Illustration of a Person Listening Music Before Bed

Can music change your brain?

Great music can improve our mood[8] in multiple ways. Research shows us that melodies can cause dopamine, a happy chemical, to release in the brain. Additionally, positive, uplifting tunes can help lift your spirits, while nostalgic songs can take you back to joyful times from your adolescence.

How does music affect an infant's sleep?

As mentioned above, soothing sounds and melodies can help babies sleep by relaxing them. Lullabies, in particular, are the most popular for helping babies fall asleep since they are specially created for young children. In addition to incorporating lullabies, new parents may also want to consider using white noise.

While in the womb, babies become used to white noise, and therefore, it’s something that’s familiar and calming for them. In a 1990 study[9], 80 percent of the babies in the participant group fell asleep within five minutes of listening to white noise. While helping your little one fall asleep is important, many parents are in search of ways to help their baby sleep longer, allowing mom and dad some extra time for shuteye as well.

white noise machine for babies

When babies rest[10], they will cycle through stages of deep and light sleep, and they can easily awaken during these transitions. However, the use of a white noise machine could help keep them relaxed and mask any noisy distractions that may wake them, potentially helping them sleep longer.

Where can I find a deep sleep playlist?

Both YouTube and Spotify are excellent sources for relaxation playlists. There are plenty of channels dedicated to calming melodies, and you just have to browse and find a perfect playlist for you.

Sources and References:

  • [1] “Releasing Stress Through the Power of Music”, University of Nevada
  • [2] Stefan Koelsch, Julian Fuermetz, Ulrich Sack, Katrin Bauer, Maximilian Hohenadel, Martin Wiegel, Udo X. Kaisers, Wolfgang Heinke, “Effects of Music Listening on Cortisol Levels and Propofol Consumption during Spinal Anesthesia”, National Center for Biotechnology Information, 2011.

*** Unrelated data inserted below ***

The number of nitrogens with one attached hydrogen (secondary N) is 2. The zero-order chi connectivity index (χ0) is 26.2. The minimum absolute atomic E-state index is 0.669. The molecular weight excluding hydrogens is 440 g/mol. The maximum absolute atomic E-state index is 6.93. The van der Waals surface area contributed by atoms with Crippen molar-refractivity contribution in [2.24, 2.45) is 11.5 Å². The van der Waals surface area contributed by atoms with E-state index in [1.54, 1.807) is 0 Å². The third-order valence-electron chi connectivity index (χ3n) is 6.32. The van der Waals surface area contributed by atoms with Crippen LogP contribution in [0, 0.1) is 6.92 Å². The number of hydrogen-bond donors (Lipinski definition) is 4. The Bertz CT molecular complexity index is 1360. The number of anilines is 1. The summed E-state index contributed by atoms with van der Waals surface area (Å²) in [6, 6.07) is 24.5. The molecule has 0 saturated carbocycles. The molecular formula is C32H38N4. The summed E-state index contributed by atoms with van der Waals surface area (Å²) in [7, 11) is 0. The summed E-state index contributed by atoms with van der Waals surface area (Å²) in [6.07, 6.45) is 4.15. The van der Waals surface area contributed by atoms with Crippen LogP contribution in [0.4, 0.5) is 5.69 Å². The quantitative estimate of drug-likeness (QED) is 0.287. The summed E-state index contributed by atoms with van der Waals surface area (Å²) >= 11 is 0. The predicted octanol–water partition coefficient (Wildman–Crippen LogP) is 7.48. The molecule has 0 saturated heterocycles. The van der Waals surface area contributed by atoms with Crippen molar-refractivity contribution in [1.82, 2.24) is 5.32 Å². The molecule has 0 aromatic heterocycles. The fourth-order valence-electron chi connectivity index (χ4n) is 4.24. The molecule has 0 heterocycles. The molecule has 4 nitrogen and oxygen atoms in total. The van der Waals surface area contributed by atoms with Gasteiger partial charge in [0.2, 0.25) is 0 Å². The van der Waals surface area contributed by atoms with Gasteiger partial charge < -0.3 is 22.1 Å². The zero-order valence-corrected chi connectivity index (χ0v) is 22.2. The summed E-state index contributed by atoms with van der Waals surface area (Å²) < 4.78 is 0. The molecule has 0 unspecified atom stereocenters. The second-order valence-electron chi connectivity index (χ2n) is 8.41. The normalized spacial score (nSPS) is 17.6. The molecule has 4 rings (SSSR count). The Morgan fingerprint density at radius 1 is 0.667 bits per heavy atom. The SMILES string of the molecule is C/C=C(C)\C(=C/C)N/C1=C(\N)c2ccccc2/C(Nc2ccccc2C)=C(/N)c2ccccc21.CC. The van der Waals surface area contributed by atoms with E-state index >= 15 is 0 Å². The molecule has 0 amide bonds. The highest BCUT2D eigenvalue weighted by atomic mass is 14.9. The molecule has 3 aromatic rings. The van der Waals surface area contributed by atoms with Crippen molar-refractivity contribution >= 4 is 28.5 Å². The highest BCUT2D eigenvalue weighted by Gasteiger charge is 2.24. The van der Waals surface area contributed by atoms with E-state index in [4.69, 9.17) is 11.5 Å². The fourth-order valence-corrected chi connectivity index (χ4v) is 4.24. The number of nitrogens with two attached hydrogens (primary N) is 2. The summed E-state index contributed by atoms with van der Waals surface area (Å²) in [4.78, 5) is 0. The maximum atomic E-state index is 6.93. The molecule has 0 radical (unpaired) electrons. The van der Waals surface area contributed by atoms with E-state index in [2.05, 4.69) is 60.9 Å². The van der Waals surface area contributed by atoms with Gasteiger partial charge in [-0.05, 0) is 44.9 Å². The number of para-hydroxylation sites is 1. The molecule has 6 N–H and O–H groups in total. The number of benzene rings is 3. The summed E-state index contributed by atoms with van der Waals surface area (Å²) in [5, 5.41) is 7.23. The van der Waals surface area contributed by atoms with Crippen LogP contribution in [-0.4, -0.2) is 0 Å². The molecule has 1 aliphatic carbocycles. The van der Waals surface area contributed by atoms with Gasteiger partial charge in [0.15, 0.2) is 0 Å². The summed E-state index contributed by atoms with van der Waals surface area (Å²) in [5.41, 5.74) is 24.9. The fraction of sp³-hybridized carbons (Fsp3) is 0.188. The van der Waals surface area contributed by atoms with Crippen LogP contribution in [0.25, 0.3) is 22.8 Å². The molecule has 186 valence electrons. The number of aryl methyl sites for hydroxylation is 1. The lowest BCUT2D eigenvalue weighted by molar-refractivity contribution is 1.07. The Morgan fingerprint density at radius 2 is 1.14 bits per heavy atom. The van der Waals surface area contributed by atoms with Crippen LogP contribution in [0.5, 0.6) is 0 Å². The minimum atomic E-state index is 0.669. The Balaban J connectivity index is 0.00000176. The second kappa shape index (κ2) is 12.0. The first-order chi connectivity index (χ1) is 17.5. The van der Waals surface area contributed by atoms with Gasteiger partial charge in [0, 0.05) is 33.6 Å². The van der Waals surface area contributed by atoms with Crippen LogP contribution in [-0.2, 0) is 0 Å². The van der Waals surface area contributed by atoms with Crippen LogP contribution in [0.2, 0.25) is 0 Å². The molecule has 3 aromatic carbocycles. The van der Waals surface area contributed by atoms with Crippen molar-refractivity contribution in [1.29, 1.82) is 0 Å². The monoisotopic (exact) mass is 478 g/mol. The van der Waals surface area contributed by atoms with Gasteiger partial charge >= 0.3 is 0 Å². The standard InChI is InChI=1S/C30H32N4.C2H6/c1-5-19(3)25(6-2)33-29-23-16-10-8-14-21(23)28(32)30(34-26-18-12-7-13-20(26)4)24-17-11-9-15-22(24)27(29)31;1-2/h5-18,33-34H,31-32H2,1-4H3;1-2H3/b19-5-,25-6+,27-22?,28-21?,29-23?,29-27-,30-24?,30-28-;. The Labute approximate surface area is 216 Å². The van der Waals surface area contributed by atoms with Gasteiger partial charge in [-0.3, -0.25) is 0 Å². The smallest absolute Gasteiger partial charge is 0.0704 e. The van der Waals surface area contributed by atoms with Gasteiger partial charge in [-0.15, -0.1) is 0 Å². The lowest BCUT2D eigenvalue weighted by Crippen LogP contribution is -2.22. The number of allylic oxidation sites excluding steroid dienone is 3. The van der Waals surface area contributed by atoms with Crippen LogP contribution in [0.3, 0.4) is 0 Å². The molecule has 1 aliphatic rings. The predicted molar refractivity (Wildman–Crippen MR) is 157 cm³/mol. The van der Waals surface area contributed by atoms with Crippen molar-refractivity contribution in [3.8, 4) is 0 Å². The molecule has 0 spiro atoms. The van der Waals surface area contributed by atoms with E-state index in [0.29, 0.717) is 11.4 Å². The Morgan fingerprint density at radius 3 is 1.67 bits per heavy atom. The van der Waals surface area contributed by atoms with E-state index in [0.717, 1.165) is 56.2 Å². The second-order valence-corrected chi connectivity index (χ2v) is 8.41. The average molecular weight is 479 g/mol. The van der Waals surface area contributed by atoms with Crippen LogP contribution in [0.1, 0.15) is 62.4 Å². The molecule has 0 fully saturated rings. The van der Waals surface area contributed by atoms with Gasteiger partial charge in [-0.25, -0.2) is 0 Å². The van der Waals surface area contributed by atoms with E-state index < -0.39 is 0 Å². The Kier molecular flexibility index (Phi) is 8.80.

• [3] María Dolores Onieva-Zafra PhD, Adelaida María Castro-Sánchez PhD, Guillermo A. Matarán-Peñarrocha PhD, Carmen Moreno-Lorenzo PhD, “Effect of Music as Nursing Intervention for People Diagnosed with Fibromyalgia”, Science Direct, 2013.
  • [4] Carl J. Charnetski, Francis X. Brennan Jr, James F. Harrison, “Effect of Music and Auditory Stimuli on Secretory Immunoglobulin a (IGA)”, Sage Journals, 1998.
  • [5] Teppo Särkämö, Mari Tervaniemi, Sari Laitinen, Ava Numminen, Merja Kurki, Julene K. Johnson, Pekka Rantanen, “Cognitive, Emotional, and Social Benefits of Regular Musical Activities in Early Dementia: Randomized Controlled Study”, National Center for Biotechnology Information, 2013.
  • [6] Costas I. Karageorghis, Denis A.Mouzourides, David-Lee Priest, Tariq A. Sasso, Daley J. Morrish, Carolyn J. Walley, “Psychophysical and Ergogenic Effects of Synchronous Music During Treadmill Walking”, National Center for Biotechnology Information, 2009.
  • [7] “Neuroscience Says Listening to This Song Reduces Anxiety by Up to 65 Percent”, INC Magazine
  • [8] “Does Music Really Make Us Happy? How Certain Songs Can Impact Our Brain”, SCL Health
  • [9] J A. Spencer, D J.Moran, A. Lee, D. Talbert, “White Noise and Sleep Induction”, National Center for Biotechnology Information, 1990.
  • [10] “Why Do Babies Wake Up At Night?”, Seattle Children’s Hospital, 2013.
Content Writer | + posts

Jill Zwarensteyn is a content writer for Sleep Advisor and is enthusiastic about providing helpful and engaging information on all things sleep and wellness.

Based in Los Angeles, she is an experienced writer and journalist who enjoys spending her free time at the beach, hiking, reading, or exploring new places around town.

She’s also an avid traveler who has a personal goal of being able to successfully sleep on an airplane someday.